BISON WALK THROUGH SNOW in this photograph taken in Yellowstone National Park by Juan Pons

BISON WALK THROUGH SNOW in this photograph taken in Yellowstone National Park by Juan Pons

TOPSHAM

Wildlife and nature photographer Juan Pons will share tips and insights gained from a lifetime of studying photography and animals, and leading photographic wilderness tours. His talk, “Wildlife, Capturing the Moment,” will take place March 24 from 6:30-8:30 p.m. at the Topsham Medical Building, 4 Horton Place, Topsham. Sponsored by First Light Camera Club, the talk is free for its members and $10 for guests. All are welcome.

Pons grew up in Puerto Rico but has lived in the Bangor region of Maine for many years. He has been a photographer for more than 20 years and has dedicated himself to wildlife and nature for at least 10.

As a young boy, Pons took an interest in wildlife and picked up photography while in high school — in particular because of one “incredible teacher,” with whom Pons is still in touch today. She taught him the basics of photography but also introduced him to composition and to the idea of photography as art. He went on to become a biology major in college and studied computer sciences, but always gravitated toward photography.

Today, Pons is self employed leading photographic tours in different parts of the world including Cuba, Alaska, Iceland, Scotland and others. However, his favorite tours are the ones he leads through U.S. national parks — his current top picks being Yellowstone National Park, especially in winter; Acadia in Maine, for its “beauty, size, and hidden gems;” Glacier National Park in Montana; the Smokies, North Carolina and Tennessee, especially in early spring and late fall; Canyon Lands National Park, Utah; and Grand Teton, Wyoming.

Pons is interested in all wildlife, large and small, but favors large mammals, such as bison, bobcats, foxes, wolves, elk, otters, and bears. He also loves reptiles, amphibians and insects. He does some bird photography, but believes that is a very specialized art form. He believes photographing animals is not dangerous because he spends hours researching the animals he will meet in the wilds beforehand, and the more he learns the more he respects their boundaries.

Pons likes to return to a subject again and again to capture the animals in different lighting, in different weather conditions and in different behaviors. He offered one story of photographing big horn sheep with a touring group, and after a few hours, the photographers were growing weary. Not to be put off, Pons stopped the vehicle the group was traveling in and told everyone to disembark to get ready to photograph another group of big horn sheep. After the photographers settled in position, and the sheep went about their business, huge scuffles took place among the rams and the group ended up with some very dramatic photos. Pons knew this might happen because of the time of year and the animals’ nature, and let the group of photographers be surprised.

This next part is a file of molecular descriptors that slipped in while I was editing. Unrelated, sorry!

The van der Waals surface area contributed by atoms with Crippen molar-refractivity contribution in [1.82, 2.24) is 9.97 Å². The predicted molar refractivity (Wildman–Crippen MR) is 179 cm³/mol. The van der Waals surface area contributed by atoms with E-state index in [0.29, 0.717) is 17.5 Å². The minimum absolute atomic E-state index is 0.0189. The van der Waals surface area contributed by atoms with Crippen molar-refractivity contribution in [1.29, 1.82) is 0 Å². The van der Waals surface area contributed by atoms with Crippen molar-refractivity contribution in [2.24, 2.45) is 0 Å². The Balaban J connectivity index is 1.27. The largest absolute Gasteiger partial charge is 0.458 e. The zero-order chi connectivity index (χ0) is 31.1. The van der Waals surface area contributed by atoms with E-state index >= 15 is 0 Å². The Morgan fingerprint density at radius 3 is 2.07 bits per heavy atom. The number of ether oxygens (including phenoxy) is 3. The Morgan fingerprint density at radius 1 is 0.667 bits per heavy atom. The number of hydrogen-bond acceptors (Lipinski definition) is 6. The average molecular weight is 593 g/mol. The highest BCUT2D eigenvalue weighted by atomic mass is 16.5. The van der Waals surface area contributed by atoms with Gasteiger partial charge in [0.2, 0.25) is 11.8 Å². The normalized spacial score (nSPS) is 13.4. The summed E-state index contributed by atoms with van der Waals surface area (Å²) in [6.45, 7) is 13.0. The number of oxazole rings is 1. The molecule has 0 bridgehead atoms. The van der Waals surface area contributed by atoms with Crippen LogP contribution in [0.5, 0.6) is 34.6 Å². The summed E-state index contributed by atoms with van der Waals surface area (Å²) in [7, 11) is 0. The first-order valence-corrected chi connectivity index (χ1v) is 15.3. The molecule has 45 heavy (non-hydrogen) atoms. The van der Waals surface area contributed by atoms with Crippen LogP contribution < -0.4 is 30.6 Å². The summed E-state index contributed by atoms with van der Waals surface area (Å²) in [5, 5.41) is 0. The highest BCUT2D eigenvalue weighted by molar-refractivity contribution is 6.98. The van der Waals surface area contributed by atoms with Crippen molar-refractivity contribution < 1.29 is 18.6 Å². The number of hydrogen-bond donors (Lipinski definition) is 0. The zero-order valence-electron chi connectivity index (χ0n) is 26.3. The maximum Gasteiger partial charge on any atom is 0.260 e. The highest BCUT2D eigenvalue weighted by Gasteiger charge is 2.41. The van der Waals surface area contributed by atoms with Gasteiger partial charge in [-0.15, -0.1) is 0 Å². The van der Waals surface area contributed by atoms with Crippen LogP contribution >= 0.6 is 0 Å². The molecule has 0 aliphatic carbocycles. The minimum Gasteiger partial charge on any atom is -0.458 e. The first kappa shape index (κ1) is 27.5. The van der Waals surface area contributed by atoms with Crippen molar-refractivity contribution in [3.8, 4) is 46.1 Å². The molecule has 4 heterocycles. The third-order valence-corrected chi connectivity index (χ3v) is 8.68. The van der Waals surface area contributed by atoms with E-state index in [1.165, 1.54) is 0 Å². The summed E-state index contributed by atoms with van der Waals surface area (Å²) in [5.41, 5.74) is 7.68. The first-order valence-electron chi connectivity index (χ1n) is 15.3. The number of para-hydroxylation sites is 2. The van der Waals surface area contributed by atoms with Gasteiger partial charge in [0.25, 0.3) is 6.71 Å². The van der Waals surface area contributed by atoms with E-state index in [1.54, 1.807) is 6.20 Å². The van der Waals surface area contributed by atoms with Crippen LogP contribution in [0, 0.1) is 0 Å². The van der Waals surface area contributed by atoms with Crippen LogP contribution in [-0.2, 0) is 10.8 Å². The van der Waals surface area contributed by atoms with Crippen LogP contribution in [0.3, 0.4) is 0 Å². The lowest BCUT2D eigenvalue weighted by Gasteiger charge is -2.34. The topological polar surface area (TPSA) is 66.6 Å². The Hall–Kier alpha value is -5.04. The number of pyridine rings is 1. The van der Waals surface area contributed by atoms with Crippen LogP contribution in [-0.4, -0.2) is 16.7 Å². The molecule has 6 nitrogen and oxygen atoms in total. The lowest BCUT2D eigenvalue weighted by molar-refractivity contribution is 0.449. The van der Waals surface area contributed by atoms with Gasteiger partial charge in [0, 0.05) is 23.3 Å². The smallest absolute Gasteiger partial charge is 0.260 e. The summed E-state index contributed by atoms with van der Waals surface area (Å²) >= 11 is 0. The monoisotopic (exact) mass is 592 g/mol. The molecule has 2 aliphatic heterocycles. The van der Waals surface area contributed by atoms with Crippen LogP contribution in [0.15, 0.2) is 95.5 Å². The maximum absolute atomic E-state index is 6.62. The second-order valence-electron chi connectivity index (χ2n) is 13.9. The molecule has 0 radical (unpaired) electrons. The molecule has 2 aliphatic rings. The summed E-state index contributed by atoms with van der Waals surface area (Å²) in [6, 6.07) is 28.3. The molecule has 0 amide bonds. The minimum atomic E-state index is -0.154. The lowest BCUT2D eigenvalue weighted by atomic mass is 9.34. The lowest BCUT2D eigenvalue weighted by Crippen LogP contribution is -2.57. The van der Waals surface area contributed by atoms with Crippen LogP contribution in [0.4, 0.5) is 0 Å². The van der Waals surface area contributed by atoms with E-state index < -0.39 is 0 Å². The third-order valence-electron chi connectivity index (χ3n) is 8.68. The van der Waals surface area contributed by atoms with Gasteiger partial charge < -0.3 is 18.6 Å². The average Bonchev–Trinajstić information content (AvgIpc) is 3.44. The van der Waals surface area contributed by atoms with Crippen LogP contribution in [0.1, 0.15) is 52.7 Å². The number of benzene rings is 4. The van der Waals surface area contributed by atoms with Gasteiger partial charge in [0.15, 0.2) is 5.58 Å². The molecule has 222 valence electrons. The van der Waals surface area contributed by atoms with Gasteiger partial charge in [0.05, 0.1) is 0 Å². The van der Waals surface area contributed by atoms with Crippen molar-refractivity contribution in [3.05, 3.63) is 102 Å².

Pons’ talk for First Light Camera Club will focus on how photographers can be ready to capture fleeting moments. It will also have insights for those not photographing wildlife or nature. Pons believes that people must really know their equipment so that it becomes second nature to them in the field. To tackle wildlife photography, they must also take the time to understand the animals they are after, learn to predict animal behaviors and develop patience.

This is a return engagement for Juan Pons at First Light Camera Club, since his talk was so popular last year. Images of Pons’ work can be seen at juanpons.org and at facebook.com/ juanpons. His workshop offerings can be viewed at juanpons.org/workshops.

To see a schedule of FLCC speakers and events, visit firstlightcc.com; send an email to [email protected]; or call (207) 729-6607.


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